When Apple announces results sites like Six Colors do a great job breaking down all the numbers and, in Six Colors case, they make really awesome charts! Just look at this one from January of 2015.

Awesome Six Colors Revenue Chart

Awesome Six Colors Revenue Chart

Who can blame Apple for spending most of their time on the iPhone? Look at those numbers. They’re stunning. It’s not to say the Mac or iPad are losers, they’re not. Most companies would give anything to have one product doing so well, Apple has at least four; iPhone, iPad, Mac, and Watch. Most likely someone will write in to let me know I’ve missed one, or I’m wrong about something, but you get the point. Apple is killing it, on multiple fronts.

What about Pros?

Much of the consternation from the ATP guys revolves around the Mac Pro. Who can blame them? Apple hasn’t shipped a new model since 2013. The hardware is now embarrassingly outdated and is due for a much needed refresh.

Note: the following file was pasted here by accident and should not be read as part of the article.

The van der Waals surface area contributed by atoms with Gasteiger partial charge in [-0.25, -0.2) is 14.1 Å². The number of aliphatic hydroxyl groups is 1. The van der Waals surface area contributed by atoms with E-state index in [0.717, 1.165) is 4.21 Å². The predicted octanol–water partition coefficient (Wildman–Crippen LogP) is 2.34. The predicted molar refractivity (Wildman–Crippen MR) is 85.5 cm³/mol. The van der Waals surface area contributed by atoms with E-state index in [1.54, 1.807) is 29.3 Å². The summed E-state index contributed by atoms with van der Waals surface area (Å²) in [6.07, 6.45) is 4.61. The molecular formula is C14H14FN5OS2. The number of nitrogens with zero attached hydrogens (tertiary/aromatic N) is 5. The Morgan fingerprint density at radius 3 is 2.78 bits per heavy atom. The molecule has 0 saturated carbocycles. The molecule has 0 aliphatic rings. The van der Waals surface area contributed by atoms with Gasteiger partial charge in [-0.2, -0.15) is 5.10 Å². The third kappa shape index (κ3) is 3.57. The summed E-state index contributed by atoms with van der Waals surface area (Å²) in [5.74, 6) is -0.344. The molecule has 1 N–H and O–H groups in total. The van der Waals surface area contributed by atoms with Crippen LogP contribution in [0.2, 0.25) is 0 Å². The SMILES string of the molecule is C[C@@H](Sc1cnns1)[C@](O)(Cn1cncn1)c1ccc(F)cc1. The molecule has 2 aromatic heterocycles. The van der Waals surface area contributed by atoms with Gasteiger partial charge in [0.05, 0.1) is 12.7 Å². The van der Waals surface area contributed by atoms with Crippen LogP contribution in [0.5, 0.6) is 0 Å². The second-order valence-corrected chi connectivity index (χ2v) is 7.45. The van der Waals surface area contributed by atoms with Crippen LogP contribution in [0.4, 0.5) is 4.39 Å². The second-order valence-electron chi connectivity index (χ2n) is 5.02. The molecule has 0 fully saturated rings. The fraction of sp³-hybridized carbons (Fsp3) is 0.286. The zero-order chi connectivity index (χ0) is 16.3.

As a developer I can understand their need for Phenominal Cosmic Power! But they’re stuck with an Ity Bity Living Space. Not fun.

I’d love to see Apple pull together a great new piece of hardware that includes all the latest, greatest, internals and really appease the Professional Apple Workstation crowd. This would include filmmakers, photographers, designers of all kinds, the CAD folks, and, of course, Software Engineers of all kinds. On my list of nice to haves would be a box large enough to hold multiple multiple core processors (say 256 cores, why not? Windows can do it), tons of RAM, and a killer external bus system to allow folks to chain together external GPU’s. That would be a really great computer, don’t you think? Maybe the base configuration is the most popular, but it sure would be nice to be able to take a Mac and macOS to an extreme level.

Having said all of that, as a Professional Developer I’d prefer a really great Portable Workstation.  What is that? Well, it’s a desktop replacement in a laptop form. Apple is obsessed with making everything thinner and lighter. I do appreciate that, I really do. My first MacBook Pro was a lovely 17-inch beauty, but it was big. Not only heavy, but it was long enough that it was difficult to find a decent backpack to carry it in. Let’s just look at the weight alone, it was 6.6 pounds.